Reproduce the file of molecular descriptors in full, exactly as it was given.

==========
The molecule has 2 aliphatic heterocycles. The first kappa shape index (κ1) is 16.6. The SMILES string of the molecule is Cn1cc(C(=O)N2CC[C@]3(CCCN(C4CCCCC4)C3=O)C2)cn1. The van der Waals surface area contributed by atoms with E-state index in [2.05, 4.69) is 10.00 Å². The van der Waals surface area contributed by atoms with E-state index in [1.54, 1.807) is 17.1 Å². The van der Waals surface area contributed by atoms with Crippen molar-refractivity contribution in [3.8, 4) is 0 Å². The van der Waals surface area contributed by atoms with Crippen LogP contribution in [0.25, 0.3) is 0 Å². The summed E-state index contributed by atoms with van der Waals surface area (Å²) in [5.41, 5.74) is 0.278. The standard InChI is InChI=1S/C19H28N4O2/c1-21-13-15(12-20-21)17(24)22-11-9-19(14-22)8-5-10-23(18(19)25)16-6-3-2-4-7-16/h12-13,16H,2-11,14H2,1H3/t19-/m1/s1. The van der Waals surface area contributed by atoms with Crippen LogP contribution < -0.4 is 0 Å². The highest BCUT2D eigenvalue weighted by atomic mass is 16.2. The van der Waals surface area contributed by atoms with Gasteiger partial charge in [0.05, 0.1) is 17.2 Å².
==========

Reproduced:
The molecule has 2 aliphatic heterocycles. The first kappa shape index (κ1) is 16.6. The SMILES string of the molecule is Cn1cc(C(=O)N2CC[C@]3(CCCN(C4CCCCC4)C3=O)C2)cn1. The van der Waals surface area contributed by atoms with E-state index in [2.05, 4.69) is 10.00 Å². The van der Waals surface area contributed by atoms with E-state index in [1.54, 1.807) is 17.1 Å². The van der Waals surface area contributed by atoms with Crippen molar-refractivity contribution in [3.8, 4) is 0 Å². The van der Waals surface area contributed by atoms with Crippen LogP contribution in [0.25, 0.3) is 0 Å². The summed E-state index contributed by atoms with van der Waals surface area (Å²) in [5.41, 5.74) is 0.278. The standard InChI is InChI=1S/C19H28N4O2/c1-21-13-15(12-20-21)17(24)22-11-9-19(14-22)8-5-10-23(18(19)25)16-6-3-2-4-7-16/h12-13,16H,2-11,14H2,1H3/t19-/m1/s1. The van der Waals surface area contributed by atoms with Crippen LogP contribution < -0.4 is 0 Å². The highest BCUT2D eigenvalue weighted by atomic mass is 16.2. The van der Waals surface area contributed by atoms with Gasteiger partial charge in [0.05, 0.1) is 17.2 Å².